We retrospectively studied anaphylaxis in an A&E department from computerized records. In 1993 (Study A), of 55 000 patients seen in casualty, nine had severe anaphylaxis (ANA) with loss of consciousness (LOC) or fainting (about 1:6000). Fifteen had generalized allergic reactions (GR) without LOC or fainting, but including dyspnoea due to laryngeal oedema or asthma, angioedema and/or urticaria. Thus there were 24 (about 1:2300) generalized reactions involving hypotension and/or respiratory difficulty. A further case diagnosed as hyperventilation syndrome was probably a wasp sting GR. Six cases of urticaria and/or angioedema were also identified. Of the nine with ANA, a possible cause was identified in eight (3 stings; 2 drugs; 3 foods). There was delay in arrival in A&E: hypotension was noted in three and had resolved spontaneously in six. Only 3/9 were treated with adrenaline: i.v. hydrocortisone and chlorpheniramine was the mainstay of treatment. No investigation was recommended nor advice given on future management. Four patients were later referred to our allergy clinic by their GPs. In study B (Aug–Oct 1994), nine cases of ANA were identified (1:1500), eight due to bee or wasp stings. The increased incidence was probably related to more detailed history-taking. Only three were treated with adrenaline. The use of adrenaline for future anaphylaxis was discussed with six patients, and five were referred to our allergy clinic. A reaction to the same allergen had occurred previously in 24%. Improved awareness of anaphylaxis and its management is necessary.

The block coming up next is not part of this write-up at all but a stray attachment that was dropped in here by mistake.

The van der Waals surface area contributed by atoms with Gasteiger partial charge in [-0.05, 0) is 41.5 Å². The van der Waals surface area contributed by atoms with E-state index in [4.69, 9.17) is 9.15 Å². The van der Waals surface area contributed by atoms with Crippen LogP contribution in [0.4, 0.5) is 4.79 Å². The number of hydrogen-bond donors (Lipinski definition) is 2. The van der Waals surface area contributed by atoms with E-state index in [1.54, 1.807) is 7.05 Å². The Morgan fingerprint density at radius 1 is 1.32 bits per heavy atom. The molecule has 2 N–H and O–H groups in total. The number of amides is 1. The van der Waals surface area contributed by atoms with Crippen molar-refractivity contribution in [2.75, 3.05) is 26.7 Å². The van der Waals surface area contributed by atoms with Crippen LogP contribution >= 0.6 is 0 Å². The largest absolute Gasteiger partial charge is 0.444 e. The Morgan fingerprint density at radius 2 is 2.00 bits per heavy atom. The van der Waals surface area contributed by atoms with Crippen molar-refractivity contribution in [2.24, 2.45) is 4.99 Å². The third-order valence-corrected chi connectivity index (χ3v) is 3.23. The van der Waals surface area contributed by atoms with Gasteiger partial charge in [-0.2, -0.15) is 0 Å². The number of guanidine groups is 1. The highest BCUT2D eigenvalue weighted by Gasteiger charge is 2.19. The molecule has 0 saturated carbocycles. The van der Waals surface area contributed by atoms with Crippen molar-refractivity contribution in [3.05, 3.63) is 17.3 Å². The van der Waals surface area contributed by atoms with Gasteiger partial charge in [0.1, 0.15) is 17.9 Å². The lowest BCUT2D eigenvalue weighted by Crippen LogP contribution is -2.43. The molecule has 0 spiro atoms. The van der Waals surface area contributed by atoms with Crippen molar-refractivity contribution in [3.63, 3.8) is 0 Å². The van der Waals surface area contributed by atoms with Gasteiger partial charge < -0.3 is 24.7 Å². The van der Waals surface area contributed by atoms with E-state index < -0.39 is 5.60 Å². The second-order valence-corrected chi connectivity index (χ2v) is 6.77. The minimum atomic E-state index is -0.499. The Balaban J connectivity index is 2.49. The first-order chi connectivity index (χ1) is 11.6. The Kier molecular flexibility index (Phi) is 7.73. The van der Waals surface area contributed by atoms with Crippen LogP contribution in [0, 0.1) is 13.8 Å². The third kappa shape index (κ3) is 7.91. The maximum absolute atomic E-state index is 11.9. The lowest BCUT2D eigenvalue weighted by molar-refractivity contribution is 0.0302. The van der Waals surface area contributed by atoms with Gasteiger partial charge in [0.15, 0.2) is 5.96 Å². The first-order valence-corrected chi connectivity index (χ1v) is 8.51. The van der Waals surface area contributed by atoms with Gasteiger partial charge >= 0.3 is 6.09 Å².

Author notes

Present address: Medway Hospital NHS Trust, Gillingham, Kent